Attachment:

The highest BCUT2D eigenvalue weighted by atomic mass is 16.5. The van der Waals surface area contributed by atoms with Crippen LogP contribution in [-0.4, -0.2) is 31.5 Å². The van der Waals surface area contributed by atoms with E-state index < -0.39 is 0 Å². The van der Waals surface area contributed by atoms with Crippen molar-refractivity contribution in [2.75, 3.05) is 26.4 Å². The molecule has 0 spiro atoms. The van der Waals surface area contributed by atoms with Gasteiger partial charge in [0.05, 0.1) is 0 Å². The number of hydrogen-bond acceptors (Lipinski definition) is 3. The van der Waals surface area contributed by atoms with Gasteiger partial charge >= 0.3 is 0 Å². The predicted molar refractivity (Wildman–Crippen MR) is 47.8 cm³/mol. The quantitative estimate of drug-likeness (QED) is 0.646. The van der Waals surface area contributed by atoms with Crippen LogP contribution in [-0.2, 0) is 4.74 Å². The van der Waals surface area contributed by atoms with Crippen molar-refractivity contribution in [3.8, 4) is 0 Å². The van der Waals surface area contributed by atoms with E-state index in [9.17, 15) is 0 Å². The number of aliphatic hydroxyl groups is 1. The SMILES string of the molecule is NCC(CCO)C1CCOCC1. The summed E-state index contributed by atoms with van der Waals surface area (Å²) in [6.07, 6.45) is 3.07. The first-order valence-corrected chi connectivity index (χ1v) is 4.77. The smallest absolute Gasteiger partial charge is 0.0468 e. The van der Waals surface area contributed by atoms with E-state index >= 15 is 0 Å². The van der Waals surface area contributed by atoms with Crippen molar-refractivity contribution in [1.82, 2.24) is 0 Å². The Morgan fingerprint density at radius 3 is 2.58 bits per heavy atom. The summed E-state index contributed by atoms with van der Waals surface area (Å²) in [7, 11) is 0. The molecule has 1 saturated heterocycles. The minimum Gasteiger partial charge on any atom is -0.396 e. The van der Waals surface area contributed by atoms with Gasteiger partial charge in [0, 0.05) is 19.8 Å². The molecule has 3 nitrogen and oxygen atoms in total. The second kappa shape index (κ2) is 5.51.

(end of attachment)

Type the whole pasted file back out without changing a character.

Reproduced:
The highest BCUT2D eigenvalue weighted by atomic mass is 16.5. The van der Waals surface area contributed by atoms with Crippen LogP contribution in [-0.4, -0.2) is 31.5 Å². The van der Waals surface area contributed by atoms with E-state index < -0.39 is 0 Å². The van der Waals surface area contributed by atoms with Crippen molar-refractivity contribution in [2.75, 3.05) is 26.4 Å². The molecule has 0 spiro atoms. The van der Waals surface area contributed by atoms with Gasteiger partial charge in [0.05, 0.1) is 0 Å². The number of hydrogen-bond acceptors (Lipinski definition) is 3. The van der Waals surface area contributed by atoms with Gasteiger partial charge >= 0.3 is 0 Å². The predicted molar refractivity (Wildman–Crippen MR) is 47.8 cm³/mol. The quantitative estimate of drug-likeness (QED) is 0.646. The van der Waals surface area contributed by atoms with Crippen LogP contribution in [-0.2, 0) is 4.74 Å². The van der Waals surface area contributed by atoms with Crippen molar-refractivity contribution in [3.8, 4) is 0 Å². The van der Waals surface area contributed by atoms with E-state index in [9.17, 15) is 0 Å². The number of aliphatic hydroxyl groups is 1. The SMILES string of the molecule is NCC(CCO)C1CCOCC1. The summed E-state index contributed by atoms with van der Waals surface area (Å²) in [6.07, 6.45) is 3.07. The first-order valence-corrected chi connectivity index (χ1v) is 4.77. The smallest absolute Gasteiger partial charge is 0.0468 e. The van der Waals surface area contributed by atoms with E-state index >= 15 is 0 Å². The van der Waals surface area contributed by atoms with Crippen molar-refractivity contribution in [1.82, 2.24) is 0 Å². The Morgan fingerprint density at radius 3 is 2.58 bits per heavy atom. The summed E-state index contributed by atoms with van der Waals surface area (Å²) in [7, 11) is 0. The molecule has 1 saturated heterocycles. The minimum Gasteiger partial charge on any atom is -0.396 e. The van der Waals surface area contributed by atoms with Gasteiger partial charge in [0, 0.05) is 19.8 Å². The molecule has 3 nitrogen and oxygen atoms in total. The second kappa shape index (κ2) is 5.51.